Did Revis have his first "shutdown" year? Yes. Did they hire a new HC known for his creative defensive scheme? Yes.

PS: they had more sacks in 08 than they've had in any season since and yet they've never finished worse than 6th in the league in pass D.
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ZoomWaffle


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PostPosted: Wed Oct 10, 2012 1:34 pm    Post subject: Reply with quote

oakdb36 wrote:
ZoomWaffle wrote:
They allowed just as many yards, YPA, and completion % with a shutdown CB as they did they year prior to acquiring him.


I just looked at the Jets and they were the best pass defense in the league in 2009. In 2008, they were 29th. What happened between 2008 and 2009 that could explain the improvement? Did they get more pressure? They had less sacks in 09 than in 08. Did they get better players in their secondary? They went from Ty Law to Lito Sheppard. The rest was basically the same.
Did Revis have his first "shutdown" year? Yes. Did they hire a new HC known for his creative defensive scheme? Yes.

PS: they had more sacks in 08 than they've had in any season since and yet they've never finished worse than 6th in the league in pass D.


Revis was a Pro-Bowler in 2008- he was already one of the better CBs in the league at that point. However, the Jets had no good #2 CB. Their #2 was Dwight Lowery- Ty Law was not only at the end of his career, but he only started 6 games that year. He was near-useless in 2008, so really they had nobody opposite Revis.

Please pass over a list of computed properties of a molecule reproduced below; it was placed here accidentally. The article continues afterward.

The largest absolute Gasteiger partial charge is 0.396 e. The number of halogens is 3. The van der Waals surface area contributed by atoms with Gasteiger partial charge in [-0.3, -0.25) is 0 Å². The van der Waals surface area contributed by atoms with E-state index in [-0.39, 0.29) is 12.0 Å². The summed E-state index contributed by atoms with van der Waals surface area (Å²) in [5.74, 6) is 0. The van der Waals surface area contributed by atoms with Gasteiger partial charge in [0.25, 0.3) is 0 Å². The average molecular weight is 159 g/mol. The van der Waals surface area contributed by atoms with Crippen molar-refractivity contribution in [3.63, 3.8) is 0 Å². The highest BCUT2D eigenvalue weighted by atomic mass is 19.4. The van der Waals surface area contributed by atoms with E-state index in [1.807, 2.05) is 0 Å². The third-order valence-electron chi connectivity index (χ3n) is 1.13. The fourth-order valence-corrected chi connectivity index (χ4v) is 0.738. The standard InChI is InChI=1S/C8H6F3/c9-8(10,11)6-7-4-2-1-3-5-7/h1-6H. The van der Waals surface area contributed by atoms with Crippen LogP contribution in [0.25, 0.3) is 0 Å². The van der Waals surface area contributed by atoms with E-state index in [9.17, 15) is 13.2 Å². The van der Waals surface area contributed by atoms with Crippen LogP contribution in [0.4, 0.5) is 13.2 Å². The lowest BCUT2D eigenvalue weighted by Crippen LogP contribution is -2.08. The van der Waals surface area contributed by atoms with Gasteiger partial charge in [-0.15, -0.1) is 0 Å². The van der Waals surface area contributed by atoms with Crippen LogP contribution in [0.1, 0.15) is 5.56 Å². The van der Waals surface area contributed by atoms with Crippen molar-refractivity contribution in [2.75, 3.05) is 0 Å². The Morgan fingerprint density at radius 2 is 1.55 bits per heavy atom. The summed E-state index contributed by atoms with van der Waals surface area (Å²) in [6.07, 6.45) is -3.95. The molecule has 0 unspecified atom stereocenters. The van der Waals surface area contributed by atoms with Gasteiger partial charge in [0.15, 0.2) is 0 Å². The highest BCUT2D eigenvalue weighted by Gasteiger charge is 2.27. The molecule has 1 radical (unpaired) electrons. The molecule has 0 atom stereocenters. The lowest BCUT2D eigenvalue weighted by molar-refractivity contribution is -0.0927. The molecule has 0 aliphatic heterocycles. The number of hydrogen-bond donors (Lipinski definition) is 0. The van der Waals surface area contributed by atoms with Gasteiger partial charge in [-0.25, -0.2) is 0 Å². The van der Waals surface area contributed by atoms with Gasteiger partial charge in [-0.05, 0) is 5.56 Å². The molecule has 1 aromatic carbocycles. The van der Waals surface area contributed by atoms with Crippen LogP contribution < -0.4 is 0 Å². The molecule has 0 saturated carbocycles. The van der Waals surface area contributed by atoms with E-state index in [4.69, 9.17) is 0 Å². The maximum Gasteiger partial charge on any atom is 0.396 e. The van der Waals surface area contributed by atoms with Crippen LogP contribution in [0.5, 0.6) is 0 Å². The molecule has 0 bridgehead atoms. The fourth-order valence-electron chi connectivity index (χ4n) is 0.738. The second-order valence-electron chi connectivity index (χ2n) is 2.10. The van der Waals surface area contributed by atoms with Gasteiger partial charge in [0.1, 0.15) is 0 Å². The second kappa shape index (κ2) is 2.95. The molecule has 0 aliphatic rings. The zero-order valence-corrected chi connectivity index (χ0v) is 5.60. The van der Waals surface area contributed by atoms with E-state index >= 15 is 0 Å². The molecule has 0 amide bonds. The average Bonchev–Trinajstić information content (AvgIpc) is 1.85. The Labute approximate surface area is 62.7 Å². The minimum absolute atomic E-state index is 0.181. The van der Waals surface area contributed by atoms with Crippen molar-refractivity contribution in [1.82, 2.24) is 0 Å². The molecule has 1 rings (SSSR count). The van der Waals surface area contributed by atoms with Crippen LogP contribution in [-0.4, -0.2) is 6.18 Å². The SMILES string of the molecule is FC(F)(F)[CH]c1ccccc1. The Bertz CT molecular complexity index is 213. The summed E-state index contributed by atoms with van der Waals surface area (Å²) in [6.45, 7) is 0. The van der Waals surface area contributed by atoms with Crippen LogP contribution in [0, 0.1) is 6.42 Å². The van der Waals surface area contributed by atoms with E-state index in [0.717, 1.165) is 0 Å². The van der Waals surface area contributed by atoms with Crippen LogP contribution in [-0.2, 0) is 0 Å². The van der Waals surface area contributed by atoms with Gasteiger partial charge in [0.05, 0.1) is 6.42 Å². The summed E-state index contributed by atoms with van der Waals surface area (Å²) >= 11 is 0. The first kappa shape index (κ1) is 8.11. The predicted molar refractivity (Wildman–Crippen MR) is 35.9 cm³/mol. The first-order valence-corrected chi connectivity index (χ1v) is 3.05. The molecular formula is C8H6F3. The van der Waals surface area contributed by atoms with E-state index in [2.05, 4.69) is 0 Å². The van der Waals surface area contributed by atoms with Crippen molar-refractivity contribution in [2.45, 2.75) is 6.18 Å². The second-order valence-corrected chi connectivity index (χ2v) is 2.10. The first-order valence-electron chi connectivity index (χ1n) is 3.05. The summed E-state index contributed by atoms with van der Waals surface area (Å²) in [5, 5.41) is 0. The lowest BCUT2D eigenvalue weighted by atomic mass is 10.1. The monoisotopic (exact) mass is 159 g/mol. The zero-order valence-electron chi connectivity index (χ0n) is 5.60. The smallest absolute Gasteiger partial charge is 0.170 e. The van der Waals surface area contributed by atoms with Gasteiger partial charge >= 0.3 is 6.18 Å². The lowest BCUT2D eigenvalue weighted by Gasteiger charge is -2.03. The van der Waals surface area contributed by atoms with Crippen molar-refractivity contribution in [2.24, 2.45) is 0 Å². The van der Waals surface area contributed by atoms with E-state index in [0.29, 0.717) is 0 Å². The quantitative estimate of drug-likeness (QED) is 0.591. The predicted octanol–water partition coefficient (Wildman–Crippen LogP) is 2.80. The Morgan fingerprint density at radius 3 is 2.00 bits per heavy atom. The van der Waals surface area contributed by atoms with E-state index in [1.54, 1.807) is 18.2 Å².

In 2009, they got Lito Sheppard who wasnt great but still better than Law at that point, and was just 2 years removed from the Pro-Bowl. They also replaced Abram Elam with Jim Leonhard- another upgrade. Bringing in Rex Ryan no doubt made a big difference, and so did Revis, but they also upgraded the #2 CB and FS spots.

IMO, Ryan had the biggest impact. He had long been a defensive guru with a history of leading great pass defenses. As the DC in Baltimore, his pass defenses ranked well. Here are the ranks and the starting CB:

2005- 8th Chris McCallister/Samari Rolle: Both good CBs
2006- 6th Chris McCallister/Samari Rolle: Both good CBs
2007- 20th Chris McCallister/Corey Ivey: One good CB, one bad CB.
2008- 2nd Fabian Washington/Samari Rolle: 2 decent CBs.

His best years came when he either had 2 good CBs, or two decent ones. His worst year by far came when he had a good CB and a bad one. Then in 2008, he had his best year with Washington, who was OK and Samari Rolle, who was past his prime, but both could hold their own and QBs couldnt exploit one or the other. Like the Jets in 2008, the Ravens in 2008 had the fewest sacks of Ryan's tenure, but their pass D ranked 2nd. I think that speaks volumes about Ryan's defenses and the value of two good CBs more so than the value of having a shut down CB without a decent option on the other side.

You can use Champ Bailey as an example, too. Look at the years when the #2 CB was someone like Perrish Cox or Andre Goodman- their pass D ranked 28th and 30th in terms of QB rating. To say this theory is completely wrong is innacurate. In terms of (theoretcially) taking the most dangerous WR out of the game it is valuable. But not when QBs avoid the top CBs, and instead throw those passes to the targets being covered by inferior defenders. Whether Dwayne Bowe gets 100 yards or those 100 yards get split up amongst Baldwin and McCluster, there is no difference in the amount of yards we are giving up.
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NickButera


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PostPosted: Wed Oct 10, 2012 1:53 pm    Post subject: Reply with quote

ZoomWaffle wrote:

Look at some of the top [b] CBs compared to their 2011 team pass defense rankings (in terms of QB rating):

Revis- 3rd
Aso- 19th
Samuel- 19th
Bailey- 28th
Talib- 29th